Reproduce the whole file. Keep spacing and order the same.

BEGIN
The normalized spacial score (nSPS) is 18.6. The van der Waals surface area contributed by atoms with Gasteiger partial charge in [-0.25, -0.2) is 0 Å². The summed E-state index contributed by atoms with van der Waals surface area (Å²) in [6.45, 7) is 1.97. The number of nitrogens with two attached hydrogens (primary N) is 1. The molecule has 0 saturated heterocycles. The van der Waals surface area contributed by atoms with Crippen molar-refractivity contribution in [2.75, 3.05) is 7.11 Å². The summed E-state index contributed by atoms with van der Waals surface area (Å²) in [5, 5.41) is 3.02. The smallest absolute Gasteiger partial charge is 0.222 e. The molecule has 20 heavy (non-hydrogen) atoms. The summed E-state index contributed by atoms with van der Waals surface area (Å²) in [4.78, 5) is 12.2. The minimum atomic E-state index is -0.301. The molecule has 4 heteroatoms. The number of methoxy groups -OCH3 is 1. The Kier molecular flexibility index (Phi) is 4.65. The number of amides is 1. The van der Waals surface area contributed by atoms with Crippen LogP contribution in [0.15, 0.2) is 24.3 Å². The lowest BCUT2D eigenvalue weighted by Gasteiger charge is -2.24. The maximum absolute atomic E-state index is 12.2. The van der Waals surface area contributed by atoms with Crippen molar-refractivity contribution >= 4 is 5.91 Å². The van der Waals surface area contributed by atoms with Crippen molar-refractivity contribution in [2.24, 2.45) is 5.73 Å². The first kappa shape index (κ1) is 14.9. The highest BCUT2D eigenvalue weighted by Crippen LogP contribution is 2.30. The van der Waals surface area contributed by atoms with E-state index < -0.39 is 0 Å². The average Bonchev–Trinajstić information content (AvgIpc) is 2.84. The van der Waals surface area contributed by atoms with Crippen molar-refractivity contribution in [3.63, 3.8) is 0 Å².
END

The normalized spacial score (nSPS) is 18.6. The van der Waals surface area contributed by atoms with Gasteiger partial charge in [-0.25, -0.2) is 0 Å². The summed E-state index contributed by atoms with van der Waals surface area (Å²) in [6.45, 7) is 1.97. The number of nitrogens with two attached hydrogens (primary N) is 1. The molecule has 0 saturated heterocycles. The van der Waals surface area contributed by atoms with Crippen molar-refractivity contribution in [2.75, 3.05) is 7.11 Å². The summed E-state index contributed by atoms with van der Waals surface area (Å²) in [5, 5.41) is 3.02. The smallest absolute Gasteiger partial charge is 0.222 e. The molecule has 20 heavy (non-hydrogen) atoms. The summed E-state index contributed by atoms with van der Waals surface area (Å²) in [4.78, 5) is 12.2. The minimum atomic E-state index is -0.301. The molecule has 4 heteroatoms. The number of methoxy groups -OCH3 is 1. The Kier molecular flexibility index (Phi) is 4.65. The number of amides is 1. The van der Waals surface area contributed by atoms with Crippen LogP contribution in [0.15, 0.2) is 24.3 Å². The lowest BCUT2D eigenvalue weighted by Gasteiger charge is -2.24. The maximum absolute atomic E-state index is 12.2. The van der Waals surface area contributed by atoms with Crippen molar-refractivity contribution >= 4 is 5.91 Å². The van der Waals surface area contributed by atoms with Crippen molar-refractivity contribution in [2.24, 2.45) is 5.73 Å². The first kappa shape index (κ1) is 14.9. The highest BCUT2D eigenvalue weighted by Crippen LogP contribution is 2.30. The van der Waals surface area contributed by atoms with E-state index < -0.39 is 0 Å². The average Bonchev–Trinajstić information content (AvgIpc) is 2.84. The van der Waals surface area contributed by atoms with Crippen molar-refractivity contribution in [3.63, 3.8) is 0 Å².